People have been asking for details from this morning’s eye-opening RNZ interview with John Key. First, here’s the staggering quote from Key:
The interview kicked off with comment from Phil Goff on National’s recently released foreign policy document:
HON PHIL GOFF: Oh I think that ah that imitation is the highest form of flattery and I suppose in that sense to have a party that’s been in opposition for eight years bitterly opposed to what the government has done in so many areas and proposing at one stage to scrap nuclear free and to bring back the air combat wing, to have them um totally turn around their position and say the government was right all the long ah I guess we should be flattered by that. But I think it’s also a worry, Geoff, that what we’ve got it might be an 18 page endorsement of policies pursued by the Labour-led government but regrettably it doesn’t really fulfill the proper role of an opposition. There’s no evidence in any of this of any in-depth analysis, fresh thinking or alternative options.
PRESENTER: Now wait a minute if they had you’d be criticising them for being radical and moving away from established policies and things that the electorate wants. So you can’t have it both ways. Either it’s good or bad.
GOFF: I, think you probably can. I think that you’ve got a government that actually has led from the front in foreign policy defence and trade. Trade, I put in a slightly separate category because I think it is a good thing to have bipartisanship in trade ah and, and not to radically alter that policy. But I find it very hard to accept, Geoff, that one moment scrapping the air combat wing is an act of leaving New Zealand defenceless and bludging off your mates and the next moment they say oh it’s quite okay we endorse that policy. Now were they exaggerating before or are they telling the truth now? You have to ask what are the principles, what’s the analysis that underlies National’s policy making and I think you come to the conclusion that there is none, that they felt that foreign policy in defence was a loser for National in opposing the sensible policies the Government had, therefore they’ve kicked for touch and said really more of the same – Labour lite.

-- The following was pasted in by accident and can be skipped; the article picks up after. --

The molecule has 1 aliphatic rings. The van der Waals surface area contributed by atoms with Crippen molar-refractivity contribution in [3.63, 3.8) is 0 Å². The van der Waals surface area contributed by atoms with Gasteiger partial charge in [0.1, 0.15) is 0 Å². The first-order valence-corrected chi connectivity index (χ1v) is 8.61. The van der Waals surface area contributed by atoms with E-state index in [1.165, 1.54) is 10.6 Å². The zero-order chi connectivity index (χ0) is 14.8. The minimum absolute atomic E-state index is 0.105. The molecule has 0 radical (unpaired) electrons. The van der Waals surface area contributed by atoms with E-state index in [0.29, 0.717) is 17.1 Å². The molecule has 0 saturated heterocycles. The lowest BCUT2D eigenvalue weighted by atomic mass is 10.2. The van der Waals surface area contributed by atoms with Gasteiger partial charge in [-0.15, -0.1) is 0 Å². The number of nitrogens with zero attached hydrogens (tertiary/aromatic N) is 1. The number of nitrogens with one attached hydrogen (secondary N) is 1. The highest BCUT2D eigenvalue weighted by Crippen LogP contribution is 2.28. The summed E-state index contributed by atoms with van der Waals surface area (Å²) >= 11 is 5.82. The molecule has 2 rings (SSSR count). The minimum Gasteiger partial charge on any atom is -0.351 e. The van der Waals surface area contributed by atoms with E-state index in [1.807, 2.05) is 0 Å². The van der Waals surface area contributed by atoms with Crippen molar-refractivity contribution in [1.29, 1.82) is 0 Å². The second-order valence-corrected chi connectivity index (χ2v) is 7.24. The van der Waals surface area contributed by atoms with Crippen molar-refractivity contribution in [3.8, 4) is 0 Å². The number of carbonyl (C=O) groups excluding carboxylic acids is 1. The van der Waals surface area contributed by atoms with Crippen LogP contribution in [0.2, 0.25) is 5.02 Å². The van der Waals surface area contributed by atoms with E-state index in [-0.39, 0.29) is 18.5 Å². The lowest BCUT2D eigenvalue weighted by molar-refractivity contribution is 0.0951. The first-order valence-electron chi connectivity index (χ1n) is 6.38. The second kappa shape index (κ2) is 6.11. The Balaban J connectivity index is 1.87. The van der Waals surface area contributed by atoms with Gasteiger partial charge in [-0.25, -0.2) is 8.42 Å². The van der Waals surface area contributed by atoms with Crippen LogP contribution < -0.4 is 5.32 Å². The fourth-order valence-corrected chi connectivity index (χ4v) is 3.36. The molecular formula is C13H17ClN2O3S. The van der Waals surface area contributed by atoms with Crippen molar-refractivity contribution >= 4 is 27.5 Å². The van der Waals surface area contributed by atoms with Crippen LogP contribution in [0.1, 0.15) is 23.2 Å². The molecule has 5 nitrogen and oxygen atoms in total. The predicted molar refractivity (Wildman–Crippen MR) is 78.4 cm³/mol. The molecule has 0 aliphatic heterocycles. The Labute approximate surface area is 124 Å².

But then came the unbelievable comment from John Key in response to the presenter’s observation that no mention of Iraq was made in the Nats’ foreign policy document:
PRESENTER: You say National will seek an early opportunity to move the US bilateral relationship forward on areas of common interest. Do I take it then you didn’t mention Iraq because that’s not an area where we’ve got common interest.
KEY: We certainly don’t have a common interest in Iraq and um I mean frankly ah, you know, the war in Iraq is, is over.